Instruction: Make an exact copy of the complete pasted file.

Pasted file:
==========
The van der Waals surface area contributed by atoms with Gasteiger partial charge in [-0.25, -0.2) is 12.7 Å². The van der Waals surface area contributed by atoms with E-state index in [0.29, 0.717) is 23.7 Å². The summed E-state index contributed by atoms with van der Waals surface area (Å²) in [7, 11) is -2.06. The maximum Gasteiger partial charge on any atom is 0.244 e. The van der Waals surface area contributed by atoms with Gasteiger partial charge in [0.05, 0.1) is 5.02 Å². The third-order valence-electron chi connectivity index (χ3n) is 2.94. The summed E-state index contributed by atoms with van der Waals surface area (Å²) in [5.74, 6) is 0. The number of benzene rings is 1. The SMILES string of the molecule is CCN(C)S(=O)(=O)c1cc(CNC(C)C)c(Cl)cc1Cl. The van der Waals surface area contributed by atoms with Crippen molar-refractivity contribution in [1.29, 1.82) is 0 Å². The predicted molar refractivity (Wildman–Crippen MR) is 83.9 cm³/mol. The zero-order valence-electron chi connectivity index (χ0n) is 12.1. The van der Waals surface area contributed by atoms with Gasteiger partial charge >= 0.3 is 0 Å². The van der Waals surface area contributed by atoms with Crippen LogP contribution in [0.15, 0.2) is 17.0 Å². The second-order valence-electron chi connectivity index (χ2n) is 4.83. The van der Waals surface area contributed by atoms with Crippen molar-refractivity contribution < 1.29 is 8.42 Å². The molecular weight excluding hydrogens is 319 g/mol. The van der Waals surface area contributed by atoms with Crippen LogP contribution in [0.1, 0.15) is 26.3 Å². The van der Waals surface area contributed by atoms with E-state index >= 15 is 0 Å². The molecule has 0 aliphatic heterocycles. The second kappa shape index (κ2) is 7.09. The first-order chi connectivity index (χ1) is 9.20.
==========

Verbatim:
The van der Waals surface area contributed by atoms with Gasteiger partial charge in [-0.25, -0.2) is 12.7 Å². The van der Waals surface area contributed by atoms with E-state index in [0.29, 0.717) is 23.7 Å². The summed E-state index contributed by atoms with van der Waals surface area (Å²) in [7, 11) is -2.06. The maximum Gasteiger partial charge on any atom is 0.244 e. The van der Waals surface area contributed by atoms with Gasteiger partial charge in [0.05, 0.1) is 5.02 Å². The third-order valence-electron chi connectivity index (χ3n) is 2.94. The summed E-state index contributed by atoms with van der Waals surface area (Å²) in [5.74, 6) is 0. The number of benzene rings is 1. The SMILES string of the molecule is CCN(C)S(=O)(=O)c1cc(CNC(C)C)c(Cl)cc1Cl. The van der Waals surface area contributed by atoms with Crippen molar-refractivity contribution in [1.29, 1.82) is 0 Å². The predicted molar refractivity (Wildman–Crippen MR) is 83.9 cm³/mol. The zero-order valence-electron chi connectivity index (χ0n) is 12.1. The van der Waals surface area contributed by atoms with Gasteiger partial charge >= 0.3 is 0 Å². The van der Waals surface area contributed by atoms with Crippen LogP contribution in [0.15, 0.2) is 17.0 Å². The second-order valence-electron chi connectivity index (χ2n) is 4.83. The van der Waals surface area contributed by atoms with Crippen molar-refractivity contribution < 1.29 is 8.42 Å². The molecular weight excluding hydrogens is 319 g/mol. The van der Waals surface area contributed by atoms with Crippen LogP contribution in [0.1, 0.15) is 26.3 Å². The van der Waals surface area contributed by atoms with E-state index >= 15 is 0 Å². The molecule has 0 aliphatic heterocycles. The second kappa shape index (κ2) is 7.09. The first-order chi connectivity index (χ1) is 9.20.